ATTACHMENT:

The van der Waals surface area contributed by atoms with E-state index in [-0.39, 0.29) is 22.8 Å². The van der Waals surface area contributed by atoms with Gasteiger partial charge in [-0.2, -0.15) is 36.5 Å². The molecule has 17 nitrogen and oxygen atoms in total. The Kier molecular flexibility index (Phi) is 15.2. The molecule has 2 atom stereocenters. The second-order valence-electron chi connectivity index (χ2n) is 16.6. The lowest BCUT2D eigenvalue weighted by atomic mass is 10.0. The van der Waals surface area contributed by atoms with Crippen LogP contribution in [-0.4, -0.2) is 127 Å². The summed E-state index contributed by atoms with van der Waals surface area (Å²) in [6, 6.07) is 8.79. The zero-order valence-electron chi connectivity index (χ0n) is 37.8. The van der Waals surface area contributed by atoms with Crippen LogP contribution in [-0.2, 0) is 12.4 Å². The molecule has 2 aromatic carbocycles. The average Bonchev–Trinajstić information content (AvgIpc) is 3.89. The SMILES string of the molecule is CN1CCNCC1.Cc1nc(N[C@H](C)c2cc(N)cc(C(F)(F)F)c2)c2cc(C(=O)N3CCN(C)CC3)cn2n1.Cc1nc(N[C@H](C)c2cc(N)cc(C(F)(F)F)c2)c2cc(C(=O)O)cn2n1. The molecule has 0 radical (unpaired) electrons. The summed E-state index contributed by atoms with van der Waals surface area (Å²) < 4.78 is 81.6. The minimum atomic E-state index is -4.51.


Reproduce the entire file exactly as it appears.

The van der Waals surface area contributed by atoms with E-state index in [-0.39, 0.29) is 22.8 Å². The van der Waals surface area contributed by atoms with Gasteiger partial charge in [-0.2, -0.15) is 36.5 Å². The molecule has 17 nitrogen and oxygen atoms in total. The Kier molecular flexibility index (Phi) is 15.2. The molecule has 2 atom stereocenters. The second-order valence-electron chi connectivity index (χ2n) is 16.6. The lowest BCUT2D eigenvalue weighted by atomic mass is 10.0. The van der Waals surface area contributed by atoms with Crippen LogP contribution in [-0.4, -0.2) is 127 Å². The summed E-state index contributed by atoms with van der Waals surface area (Å²) in [6, 6.07) is 8.79. The zero-order valence-electron chi connectivity index (χ0n) is 37.8. The van der Waals surface area contributed by atoms with Crippen LogP contribution in [-0.2, 0) is 12.4 Å². The molecule has 2 aromatic carbocycles. The average Bonchev–Trinajstić information content (AvgIpc) is 3.89. The SMILES string of the molecule is CN1CCNCC1.Cc1nc(N[C@H](C)c2cc(N)cc(C(F)(F)F)c2)c2cc(C(=O)N3CCN(C)CC3)cn2n1.Cc1nc(N[C@H](C)c2cc(N)cc(C(F)(F)F)c2)c2cc(C(=O)O)cn2n1. The molecule has 0 radical (unpaired) electrons. The summed E-state index contributed by atoms with van der Waals surface area (Å²) < 4.78 is 81.6. The minimum atomic E-state index is -4.51.